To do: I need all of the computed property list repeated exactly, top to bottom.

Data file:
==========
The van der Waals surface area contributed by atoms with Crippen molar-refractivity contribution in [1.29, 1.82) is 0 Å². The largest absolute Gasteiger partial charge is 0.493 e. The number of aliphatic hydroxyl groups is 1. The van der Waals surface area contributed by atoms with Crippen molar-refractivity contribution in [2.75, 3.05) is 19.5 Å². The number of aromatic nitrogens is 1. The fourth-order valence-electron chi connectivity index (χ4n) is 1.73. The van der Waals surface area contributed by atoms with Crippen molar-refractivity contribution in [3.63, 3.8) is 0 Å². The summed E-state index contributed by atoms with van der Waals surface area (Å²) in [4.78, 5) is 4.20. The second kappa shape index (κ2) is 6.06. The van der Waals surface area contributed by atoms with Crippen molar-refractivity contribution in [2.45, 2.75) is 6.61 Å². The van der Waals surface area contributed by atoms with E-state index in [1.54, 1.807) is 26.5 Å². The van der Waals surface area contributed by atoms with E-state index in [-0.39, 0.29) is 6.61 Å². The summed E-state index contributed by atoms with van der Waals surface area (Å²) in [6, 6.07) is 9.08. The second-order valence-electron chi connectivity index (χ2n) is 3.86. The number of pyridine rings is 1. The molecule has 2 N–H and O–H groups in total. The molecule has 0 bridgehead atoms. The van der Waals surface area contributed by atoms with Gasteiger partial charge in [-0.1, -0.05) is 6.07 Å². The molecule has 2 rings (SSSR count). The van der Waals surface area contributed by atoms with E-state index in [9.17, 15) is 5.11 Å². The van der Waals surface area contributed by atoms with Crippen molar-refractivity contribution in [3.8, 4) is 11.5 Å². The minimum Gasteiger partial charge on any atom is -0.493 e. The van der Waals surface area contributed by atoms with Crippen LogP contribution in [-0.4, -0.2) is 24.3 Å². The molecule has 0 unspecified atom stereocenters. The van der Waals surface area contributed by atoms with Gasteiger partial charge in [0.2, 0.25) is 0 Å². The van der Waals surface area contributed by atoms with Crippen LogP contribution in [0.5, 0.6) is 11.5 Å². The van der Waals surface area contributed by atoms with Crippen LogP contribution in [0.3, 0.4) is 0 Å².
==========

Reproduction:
The van der Waals surface area contributed by atoms with Crippen molar-refractivity contribution in [1.29, 1.82) is 0 Å². The largest absolute Gasteiger partial charge is 0.493 e. The number of aliphatic hydroxyl groups is 1. The van der Waals surface area contributed by atoms with Crippen molar-refractivity contribution in [2.75, 3.05) is 19.5 Å². The number of aromatic nitrogens is 1. The fourth-order valence-electron chi connectivity index (χ4n) is 1.73. The van der Waals surface area contributed by atoms with Crippen molar-refractivity contribution in [3.63, 3.8) is 0 Å². The summed E-state index contributed by atoms with van der Waals surface area (Å²) in [4.78, 5) is 4.20. The second kappa shape index (κ2) is 6.06. The van der Waals surface area contributed by atoms with Crippen molar-refractivity contribution in [2.45, 2.75) is 6.61 Å². The van der Waals surface area contributed by atoms with E-state index in [1.54, 1.807) is 26.5 Å². The van der Waals surface area contributed by atoms with E-state index in [-0.39, 0.29) is 6.61 Å². The summed E-state index contributed by atoms with van der Waals surface area (Å²) in [6, 6.07) is 9.08. The second-order valence-electron chi connectivity index (χ2n) is 3.86. The number of pyridine rings is 1. The molecule has 2 N–H and O–H groups in total. The molecule has 0 bridgehead atoms. The van der Waals surface area contributed by atoms with Gasteiger partial charge in [-0.1, -0.05) is 6.07 Å². The molecule has 2 rings (SSSR count). The van der Waals surface area contributed by atoms with E-state index in [9.17, 15) is 5.11 Å². The van der Waals surface area contributed by atoms with Crippen molar-refractivity contribution in [3.8, 4) is 11.5 Å². The minimum Gasteiger partial charge on any atom is -0.493 e. The van der Waals surface area contributed by atoms with Crippen LogP contribution in [-0.4, -0.2) is 24.3 Å². The molecule has 0 unspecified atom stereocenters. The van der Waals surface area contributed by atoms with Gasteiger partial charge in [0.2, 0.25) is 0 Å². The van der Waals surface area contributed by atoms with Crippen LogP contribution in [0.5, 0.6) is 11.5 Å². The van der Waals surface area contributed by atoms with Crippen LogP contribution in [0.3, 0.4) is 0 Å².